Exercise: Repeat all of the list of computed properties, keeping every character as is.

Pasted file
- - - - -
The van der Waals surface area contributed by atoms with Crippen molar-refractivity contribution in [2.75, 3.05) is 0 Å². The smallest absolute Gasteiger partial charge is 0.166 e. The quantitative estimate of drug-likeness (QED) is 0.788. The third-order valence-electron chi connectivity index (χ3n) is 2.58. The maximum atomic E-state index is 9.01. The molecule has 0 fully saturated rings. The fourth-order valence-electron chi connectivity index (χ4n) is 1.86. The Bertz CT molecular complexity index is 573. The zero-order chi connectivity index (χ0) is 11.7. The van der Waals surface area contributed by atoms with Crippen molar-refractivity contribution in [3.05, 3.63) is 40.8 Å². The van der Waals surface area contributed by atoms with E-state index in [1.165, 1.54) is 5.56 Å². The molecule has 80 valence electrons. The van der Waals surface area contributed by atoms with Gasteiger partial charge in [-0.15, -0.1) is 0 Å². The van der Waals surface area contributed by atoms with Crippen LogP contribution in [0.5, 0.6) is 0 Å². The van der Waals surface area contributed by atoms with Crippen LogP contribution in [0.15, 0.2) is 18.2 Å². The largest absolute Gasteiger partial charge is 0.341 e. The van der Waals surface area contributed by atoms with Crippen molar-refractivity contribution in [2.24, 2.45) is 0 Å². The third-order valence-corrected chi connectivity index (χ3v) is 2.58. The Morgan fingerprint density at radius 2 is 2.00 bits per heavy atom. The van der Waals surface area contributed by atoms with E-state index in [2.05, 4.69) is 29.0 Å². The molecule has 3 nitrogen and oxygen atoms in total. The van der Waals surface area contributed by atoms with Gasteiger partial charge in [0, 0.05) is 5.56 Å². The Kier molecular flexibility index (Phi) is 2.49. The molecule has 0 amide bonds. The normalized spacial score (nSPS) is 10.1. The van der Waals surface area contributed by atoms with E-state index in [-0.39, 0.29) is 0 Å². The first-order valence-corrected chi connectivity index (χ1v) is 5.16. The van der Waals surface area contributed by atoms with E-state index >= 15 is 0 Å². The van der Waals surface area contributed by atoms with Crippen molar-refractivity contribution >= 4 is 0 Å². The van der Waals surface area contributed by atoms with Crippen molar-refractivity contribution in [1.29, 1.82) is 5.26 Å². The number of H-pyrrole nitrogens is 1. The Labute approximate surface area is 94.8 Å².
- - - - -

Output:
The van der Waals surface area contributed by atoms with Crippen molar-refractivity contribution in [2.75, 3.05) is 0 Å². The smallest absolute Gasteiger partial charge is 0.166 e. The quantitative estimate of drug-likeness (QED) is 0.788. The third-order valence-electron chi connectivity index (χ3n) is 2.58. The maximum atomic E-state index is 9.01. The molecule has 0 fully saturated rings. The fourth-order valence-electron chi connectivity index (χ4n) is 1.86. The Bertz CT molecular complexity index is 573. The zero-order chi connectivity index (χ0) is 11.7. The van der Waals surface area contributed by atoms with Crippen molar-refractivity contribution in [3.05, 3.63) is 40.8 Å². The van der Waals surface area contributed by atoms with E-state index in [1.165, 1.54) is 5.56 Å². The molecule has 80 valence electrons. The van der Waals surface area contributed by atoms with Gasteiger partial charge in [-0.15, -0.1) is 0 Å². The van der Waals surface area contributed by atoms with Crippen LogP contribution in [0.5, 0.6) is 0 Å². The van der Waals surface area contributed by atoms with Crippen LogP contribution in [0.15, 0.2) is 18.2 Å². The largest absolute Gasteiger partial charge is 0.341 e. The van der Waals surface area contributed by atoms with Crippen molar-refractivity contribution in [2.24, 2.45) is 0 Å². The third-order valence-corrected chi connectivity index (χ3v) is 2.58. The Morgan fingerprint density at radius 2 is 2.00 bits per heavy atom. The van der Waals surface area contributed by atoms with E-state index in [2.05, 4.69) is 29.0 Å². The molecule has 3 nitrogen and oxygen atoms in total. The van der Waals surface area contributed by atoms with Gasteiger partial charge in [0, 0.05) is 5.56 Å². The Kier molecular flexibility index (Phi) is 2.49. The molecule has 0 amide bonds. The normalized spacial score (nSPS) is 10.1. The van der Waals surface area contributed by atoms with E-state index in [-0.39, 0.29) is 0 Å². The first-order valence-corrected chi connectivity index (χ1v) is 5.16. The van der Waals surface area contributed by atoms with E-state index >= 15 is 0 Å². The van der Waals surface area contributed by atoms with Crippen molar-refractivity contribution >= 4 is 0 Å². The van der Waals surface area contributed by atoms with Crippen molar-refractivity contribution in [1.29, 1.82) is 5.26 Å². The number of H-pyrrole nitrogens is 1. The Labute approximate surface area is 94.8 Å².